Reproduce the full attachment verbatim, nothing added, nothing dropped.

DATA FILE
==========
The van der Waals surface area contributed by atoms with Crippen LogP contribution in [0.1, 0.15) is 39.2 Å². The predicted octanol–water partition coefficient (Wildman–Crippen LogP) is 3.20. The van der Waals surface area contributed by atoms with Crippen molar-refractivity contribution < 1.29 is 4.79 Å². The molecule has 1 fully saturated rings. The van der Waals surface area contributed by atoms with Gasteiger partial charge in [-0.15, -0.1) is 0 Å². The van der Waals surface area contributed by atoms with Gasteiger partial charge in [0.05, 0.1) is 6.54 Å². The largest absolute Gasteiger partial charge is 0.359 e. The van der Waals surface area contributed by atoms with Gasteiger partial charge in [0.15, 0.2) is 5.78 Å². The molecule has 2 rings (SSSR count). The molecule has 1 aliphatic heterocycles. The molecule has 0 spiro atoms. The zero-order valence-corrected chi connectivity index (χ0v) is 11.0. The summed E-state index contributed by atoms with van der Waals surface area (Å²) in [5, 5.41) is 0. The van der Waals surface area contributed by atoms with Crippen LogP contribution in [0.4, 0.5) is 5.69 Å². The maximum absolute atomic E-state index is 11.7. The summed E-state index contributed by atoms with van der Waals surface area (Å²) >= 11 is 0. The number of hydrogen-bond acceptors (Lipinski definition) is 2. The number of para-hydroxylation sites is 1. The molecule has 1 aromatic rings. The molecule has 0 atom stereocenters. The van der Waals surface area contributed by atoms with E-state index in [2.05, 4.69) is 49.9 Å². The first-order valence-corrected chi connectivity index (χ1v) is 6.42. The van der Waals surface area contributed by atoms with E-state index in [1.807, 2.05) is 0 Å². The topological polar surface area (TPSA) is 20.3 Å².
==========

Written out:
The van der Waals surface area contributed by atoms with Crippen LogP contribution in [0.1, 0.15) is 39.2 Å². The predicted octanol–water partition coefficient (Wildman–Crippen LogP) is 3.20. The van der Waals surface area contributed by atoms with Crippen molar-refractivity contribution < 1.29 is 4.79 Å². The molecule has 1 fully saturated rings. The van der Waals surface area contributed by atoms with Gasteiger partial charge in [-0.15, -0.1) is 0 Å². The van der Waals surface area contributed by atoms with Gasteiger partial charge in [0.05, 0.1) is 6.54 Å². The largest absolute Gasteiger partial charge is 0.359 e. The van der Waals surface area contributed by atoms with Gasteiger partial charge in [0.15, 0.2) is 5.78 Å². The molecule has 2 rings (SSSR count). The molecule has 1 aliphatic heterocycles. The molecule has 0 spiro atoms. The zero-order valence-corrected chi connectivity index (χ0v) is 11.0. The summed E-state index contributed by atoms with van der Waals surface area (Å²) in [5, 5.41) is 0. The van der Waals surface area contributed by atoms with Crippen LogP contribution in [0.4, 0.5) is 5.69 Å². The maximum absolute atomic E-state index is 11.7. The summed E-state index contributed by atoms with van der Waals surface area (Å²) >= 11 is 0. The number of hydrogen-bond acceptors (Lipinski definition) is 2. The number of para-hydroxylation sites is 1. The molecule has 1 aromatic rings. The molecule has 0 atom stereocenters. The van der Waals surface area contributed by atoms with E-state index in [2.05, 4.69) is 49.9 Å². The first-order valence-corrected chi connectivity index (χ1v) is 6.42. The van der Waals surface area contributed by atoms with E-state index in [1.807, 2.05) is 0 Å². The topological polar surface area (TPSA) is 20.3 Å².